The guides often don’t account for the market’s supply of and demand for used vehicles. Basic economic theory suggests that an increase in supply, with steady demand will result in a downward pressure on price. Dealers view supply and demand on a per vehicle basis. For example, if there are 100 Brand X Cars in a 50 mile radius with a sales rate of 1 Brand X car per day in the marketplace, the days supply of the market is 100 days. The dealer can expect the car to sit on the lot for roughly 100 days. During this time, the value of the car could rise or fall dramatically depending on market conditions.
There are a lot of choices out there for online value guides, and many of them do have some great information. However, the best way to get an accurate value on your car is to take it to a dealer that uses a live market inventory service. This service allows the dealer to compare your car to live market data including auction data, sales history and surrounding market prices. Acton Ford uses live market data to value their trades.
3. Build a strong value case
The best way to find out what your car is really worth is to provide the buyer (Dealer or Private) with as much information as possible. The more information that you can provide about the car’s ownership history, maintenance history and warranty history, the more value you can typically extract from the car. Here are some questions that you should be prepared to answer and document.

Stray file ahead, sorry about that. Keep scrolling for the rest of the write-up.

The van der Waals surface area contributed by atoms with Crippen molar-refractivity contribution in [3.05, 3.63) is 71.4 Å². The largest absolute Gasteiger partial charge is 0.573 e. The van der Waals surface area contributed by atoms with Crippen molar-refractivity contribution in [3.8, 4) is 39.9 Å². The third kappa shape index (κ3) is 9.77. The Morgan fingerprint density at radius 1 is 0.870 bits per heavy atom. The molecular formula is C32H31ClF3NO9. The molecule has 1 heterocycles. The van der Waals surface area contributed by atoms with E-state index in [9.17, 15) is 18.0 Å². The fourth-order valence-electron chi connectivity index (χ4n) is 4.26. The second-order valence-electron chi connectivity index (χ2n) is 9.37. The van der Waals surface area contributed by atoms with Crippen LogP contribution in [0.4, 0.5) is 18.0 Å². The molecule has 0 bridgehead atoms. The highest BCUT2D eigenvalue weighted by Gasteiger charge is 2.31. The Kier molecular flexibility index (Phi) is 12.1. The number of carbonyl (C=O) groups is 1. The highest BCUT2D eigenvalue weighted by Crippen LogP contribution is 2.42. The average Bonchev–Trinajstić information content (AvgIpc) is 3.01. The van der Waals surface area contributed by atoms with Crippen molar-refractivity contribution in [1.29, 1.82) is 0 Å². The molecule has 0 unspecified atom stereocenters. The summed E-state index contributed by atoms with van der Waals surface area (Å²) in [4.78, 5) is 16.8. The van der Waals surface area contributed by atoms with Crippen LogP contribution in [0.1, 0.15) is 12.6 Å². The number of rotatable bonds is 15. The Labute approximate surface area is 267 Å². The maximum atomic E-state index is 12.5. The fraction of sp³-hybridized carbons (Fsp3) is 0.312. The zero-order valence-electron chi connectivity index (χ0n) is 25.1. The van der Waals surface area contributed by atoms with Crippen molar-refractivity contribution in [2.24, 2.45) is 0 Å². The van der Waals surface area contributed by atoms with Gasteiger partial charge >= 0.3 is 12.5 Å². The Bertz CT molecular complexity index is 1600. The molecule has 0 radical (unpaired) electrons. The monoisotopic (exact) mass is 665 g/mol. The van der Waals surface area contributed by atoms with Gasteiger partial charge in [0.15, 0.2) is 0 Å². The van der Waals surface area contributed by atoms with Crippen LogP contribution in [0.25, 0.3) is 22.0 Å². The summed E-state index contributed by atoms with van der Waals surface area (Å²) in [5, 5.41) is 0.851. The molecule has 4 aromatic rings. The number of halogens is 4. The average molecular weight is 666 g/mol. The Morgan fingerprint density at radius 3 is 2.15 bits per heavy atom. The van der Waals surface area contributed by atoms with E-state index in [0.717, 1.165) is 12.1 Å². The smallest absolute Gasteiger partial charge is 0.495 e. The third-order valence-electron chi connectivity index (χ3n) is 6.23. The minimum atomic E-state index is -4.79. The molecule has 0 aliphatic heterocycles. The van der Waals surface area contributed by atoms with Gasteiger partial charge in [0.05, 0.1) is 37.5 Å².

Do you currently have factory, powertrain or extended warranty on the vehicle? if so, is it transferable?
Do you have a complete maintenance history for the vehicle?
Do you have 2 sets of keys and an owners manual for the vehicle? Do you have the title in hand, or is there a payoff?
If the vehicle was in an accident, can you document the extent of the damage?
These are great questions to be prepared to answer. Just remember that spending $1000 in repairs or maintenance doesn’t add $1000 of value to the vehicle, but it certainly helps!
If you would like to find out what your trade is worth in the Acton, MA area, contact our General Sales Manager Mark Nelson for a complimentary appraisal.